11 Ocak 2013 Cuma


Russia’s ban on American adoptions won’t go into effect until next year
By Will Englund

The Kremlin suddenly announced Thursday evening that a new law banning adoptions by Americans would not go into effect for another year, as criticism of the measure galvanizes the flagging
opposition here.
The move brings hope to Americans whose efforts to adopt Russian children were cut short by the enactment of the law in late December, but it is not clear what practical effect the delay will have. A protest against the law is planned for Sunday in Moscow.

An adoption agreement between Russia and the United States reached last year remains in force, Dmitri Peskov, the main Kremlin spokesman, told the RIA Novosti news agency Thursday. He pointed out that the agreement requires 12 months’ notice for either side to withdraw. Russia, he said, delivered that notice to the U.S. Embassy on Jan. 1, although until now it has been portrayed as an immediate cancellation.

State Department spokeswoman Victoria Nuland said the United States did not know what the Kremlin announcement means for adoptions already in progress. “We are very hopeful that in the spirit of the original agreement and out of humanitarian concern that we will be able to work through those cases that had been begun,” she said.

As Russians return from their long New Year’s break, it has become clear that the adoption issue has struck a deep chord here and energized a dispirited opposition. The law was intended as a snub to the United States, but many here say its primary victims are Russian orphans.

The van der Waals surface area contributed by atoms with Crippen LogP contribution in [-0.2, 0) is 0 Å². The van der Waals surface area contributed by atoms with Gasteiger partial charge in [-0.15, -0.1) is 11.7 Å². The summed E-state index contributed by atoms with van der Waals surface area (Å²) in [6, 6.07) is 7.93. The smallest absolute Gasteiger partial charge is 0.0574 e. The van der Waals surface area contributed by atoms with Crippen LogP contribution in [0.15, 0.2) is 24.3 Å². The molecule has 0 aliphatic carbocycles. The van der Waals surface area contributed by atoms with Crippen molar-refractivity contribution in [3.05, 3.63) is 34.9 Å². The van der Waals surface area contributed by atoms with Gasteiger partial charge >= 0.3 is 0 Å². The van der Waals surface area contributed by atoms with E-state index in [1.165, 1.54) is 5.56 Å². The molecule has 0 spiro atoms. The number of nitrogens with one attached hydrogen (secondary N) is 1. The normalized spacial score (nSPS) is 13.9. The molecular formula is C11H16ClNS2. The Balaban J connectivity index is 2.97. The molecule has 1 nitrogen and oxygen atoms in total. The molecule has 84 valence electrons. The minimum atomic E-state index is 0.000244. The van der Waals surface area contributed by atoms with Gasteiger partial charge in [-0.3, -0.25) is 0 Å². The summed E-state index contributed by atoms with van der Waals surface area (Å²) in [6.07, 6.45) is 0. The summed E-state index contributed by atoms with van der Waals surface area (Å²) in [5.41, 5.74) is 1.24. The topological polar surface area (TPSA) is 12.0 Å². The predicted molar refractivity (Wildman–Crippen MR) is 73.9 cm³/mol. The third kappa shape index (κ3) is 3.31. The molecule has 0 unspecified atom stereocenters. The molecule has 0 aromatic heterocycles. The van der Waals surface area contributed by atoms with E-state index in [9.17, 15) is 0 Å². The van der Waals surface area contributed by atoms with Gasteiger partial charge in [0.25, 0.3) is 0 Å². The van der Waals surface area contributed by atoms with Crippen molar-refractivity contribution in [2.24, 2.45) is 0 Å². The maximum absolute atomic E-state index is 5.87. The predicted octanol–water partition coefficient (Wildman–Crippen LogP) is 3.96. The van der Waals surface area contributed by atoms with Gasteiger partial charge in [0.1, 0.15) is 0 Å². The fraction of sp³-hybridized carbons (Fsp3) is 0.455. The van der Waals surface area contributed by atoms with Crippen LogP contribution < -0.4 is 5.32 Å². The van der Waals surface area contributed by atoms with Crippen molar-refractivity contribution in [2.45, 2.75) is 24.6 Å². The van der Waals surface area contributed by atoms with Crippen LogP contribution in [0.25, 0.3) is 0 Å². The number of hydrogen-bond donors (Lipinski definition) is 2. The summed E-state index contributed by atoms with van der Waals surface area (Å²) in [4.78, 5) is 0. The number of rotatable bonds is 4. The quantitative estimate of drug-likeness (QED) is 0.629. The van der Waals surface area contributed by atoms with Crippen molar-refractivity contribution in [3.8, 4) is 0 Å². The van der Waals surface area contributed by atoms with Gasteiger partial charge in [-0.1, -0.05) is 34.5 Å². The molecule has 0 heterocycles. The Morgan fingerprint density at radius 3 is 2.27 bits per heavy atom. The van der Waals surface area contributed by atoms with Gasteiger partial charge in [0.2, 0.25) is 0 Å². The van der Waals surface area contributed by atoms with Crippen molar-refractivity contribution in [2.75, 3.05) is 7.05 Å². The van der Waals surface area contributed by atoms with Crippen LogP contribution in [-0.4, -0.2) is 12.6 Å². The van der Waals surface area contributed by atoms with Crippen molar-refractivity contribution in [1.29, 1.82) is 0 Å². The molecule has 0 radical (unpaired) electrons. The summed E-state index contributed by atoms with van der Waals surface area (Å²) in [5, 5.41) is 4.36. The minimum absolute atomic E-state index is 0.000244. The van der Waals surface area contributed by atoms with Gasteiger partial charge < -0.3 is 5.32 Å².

Evidence of the nasty and manipulative nature of the debate over adoption emerged Thursday in Chelyabinsk, in Russia’s Ural Mountains, when a news Web site reported that a 14-year-old orphan, Maxim Kargapoltsev, had written President Vladimir Putin asking to be allowed to join his new family, Mil and Dianna Wallen, in Woodstock, Va.

The Web post brought stinging denunciations from supporters of the adoption ban, who called it a provocation. Lawmaker Yekaterina Lakhova, one of the sponsors of the legislation, called the report an “attack against Russia.”

As it turns out, there probably was no letter. Maxim had told a Web site reporter last month that he wished he could leave for his new home, and the site apparently decided to crank the story up a bit. That’s according to the director of the orphanage where Maxim lives and a local reporter, Inna Kumeiko, who met with the boy on Thursday morning.

Maxim couldn’t be reached from Moscow, but he made his feelings clear in a social media post Wednesday night.

“I am very sorry,” he wrote, “that the law will not let me have a very good family in the future, the family that I have known and loved and whom I have become attached to.

“I like my motherland, but I would like to have a family in the U.S.

“I really wish I could personally see VVP [Putin] and all those who adopted the law.”

Maxim didn’t see Putin on Thursday, but he did see the regional governor, Mikhail Yurevich, who swept in after news of Maxim’s plight got out. He gave the boy a new tablet computer and a laptop, dispensed phones to other orphans and promised Maxim that he could travel — to Israel — to get some medical issues resolved.

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